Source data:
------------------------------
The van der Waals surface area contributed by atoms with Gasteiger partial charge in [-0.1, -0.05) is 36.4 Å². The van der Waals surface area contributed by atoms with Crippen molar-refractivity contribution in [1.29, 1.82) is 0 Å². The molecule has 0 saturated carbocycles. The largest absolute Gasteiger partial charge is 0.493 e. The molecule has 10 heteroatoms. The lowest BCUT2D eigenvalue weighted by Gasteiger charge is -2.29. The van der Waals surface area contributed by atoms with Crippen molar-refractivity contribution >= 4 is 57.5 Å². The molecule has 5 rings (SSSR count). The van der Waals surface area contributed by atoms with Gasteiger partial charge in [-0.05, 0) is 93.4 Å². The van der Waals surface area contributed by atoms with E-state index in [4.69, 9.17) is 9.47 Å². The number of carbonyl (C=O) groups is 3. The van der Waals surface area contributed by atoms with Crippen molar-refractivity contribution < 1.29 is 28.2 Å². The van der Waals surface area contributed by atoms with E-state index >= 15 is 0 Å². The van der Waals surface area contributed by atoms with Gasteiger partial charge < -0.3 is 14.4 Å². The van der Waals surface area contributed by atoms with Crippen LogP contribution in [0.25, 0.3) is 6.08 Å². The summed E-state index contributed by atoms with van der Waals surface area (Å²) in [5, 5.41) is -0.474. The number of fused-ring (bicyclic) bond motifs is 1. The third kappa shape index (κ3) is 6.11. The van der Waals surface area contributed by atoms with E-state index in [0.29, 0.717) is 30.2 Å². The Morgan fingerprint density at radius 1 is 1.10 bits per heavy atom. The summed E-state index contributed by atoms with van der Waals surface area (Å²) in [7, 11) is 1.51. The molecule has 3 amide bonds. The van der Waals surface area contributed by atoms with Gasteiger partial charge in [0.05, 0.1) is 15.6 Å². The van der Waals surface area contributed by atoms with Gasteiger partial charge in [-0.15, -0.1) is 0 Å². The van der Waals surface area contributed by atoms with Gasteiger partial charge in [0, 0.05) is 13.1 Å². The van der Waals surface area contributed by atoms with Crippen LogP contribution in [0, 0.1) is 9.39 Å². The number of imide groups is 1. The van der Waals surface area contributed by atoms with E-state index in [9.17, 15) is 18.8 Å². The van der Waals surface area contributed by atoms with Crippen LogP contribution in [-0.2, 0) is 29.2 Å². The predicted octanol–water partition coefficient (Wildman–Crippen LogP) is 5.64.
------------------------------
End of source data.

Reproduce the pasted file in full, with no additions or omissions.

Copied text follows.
The van der Waals surface area contributed by atoms with Gasteiger partial charge in [-0.1, -0.05) is 36.4 Å². The van der Waals surface area contributed by atoms with Crippen molar-refractivity contribution in [1.29, 1.82) is 0 Å². The molecule has 0 saturated carbocycles. The largest absolute Gasteiger partial charge is 0.493 e. The molecule has 10 heteroatoms. The lowest BCUT2D eigenvalue weighted by Gasteiger charge is -2.29. The van der Waals surface area contributed by atoms with Crippen molar-refractivity contribution >= 4 is 57.5 Å². The molecule has 5 rings (SSSR count). The van der Waals surface area contributed by atoms with Gasteiger partial charge in [-0.05, 0) is 93.4 Å². The van der Waals surface area contributed by atoms with E-state index in [4.69, 9.17) is 9.47 Å². The number of carbonyl (C=O) groups is 3. The van der Waals surface area contributed by atoms with Crippen molar-refractivity contribution < 1.29 is 28.2 Å². The van der Waals surface area contributed by atoms with E-state index >= 15 is 0 Å². The van der Waals surface area contributed by atoms with Gasteiger partial charge < -0.3 is 14.4 Å². The van der Waals surface area contributed by atoms with Crippen LogP contribution in [0.25, 0.3) is 6.08 Å². The summed E-state index contributed by atoms with van der Waals surface area (Å²) in [5, 5.41) is -0.474. The number of fused-ring (bicyclic) bond motifs is 1. The third kappa shape index (κ3) is 6.11. The van der Waals surface area contributed by atoms with E-state index in [0.29, 0.717) is 30.2 Å². The Morgan fingerprint density at radius 1 is 1.10 bits per heavy atom. The summed E-state index contributed by atoms with van der Waals surface area (Å²) in [7, 11) is 1.51. The molecule has 3 amide bonds. The van der Waals surface area contributed by atoms with Gasteiger partial charge in [0.05, 0.1) is 15.6 Å². The van der Waals surface area contributed by atoms with Gasteiger partial charge in [-0.15, -0.1) is 0 Å². The van der Waals surface area contributed by atoms with Gasteiger partial charge in [0, 0.05) is 13.1 Å². The van der Waals surface area contributed by atoms with Crippen LogP contribution in [0, 0.1) is 9.39 Å². The number of imide groups is 1. The van der Waals surface area contributed by atoms with E-state index in [9.17, 15) is 18.8 Å². The van der Waals surface area contributed by atoms with Crippen LogP contribution in [-0.2, 0) is 29.2 Å². The predicted octanol–water partition coefficient (Wildman–Crippen LogP) is 5.64.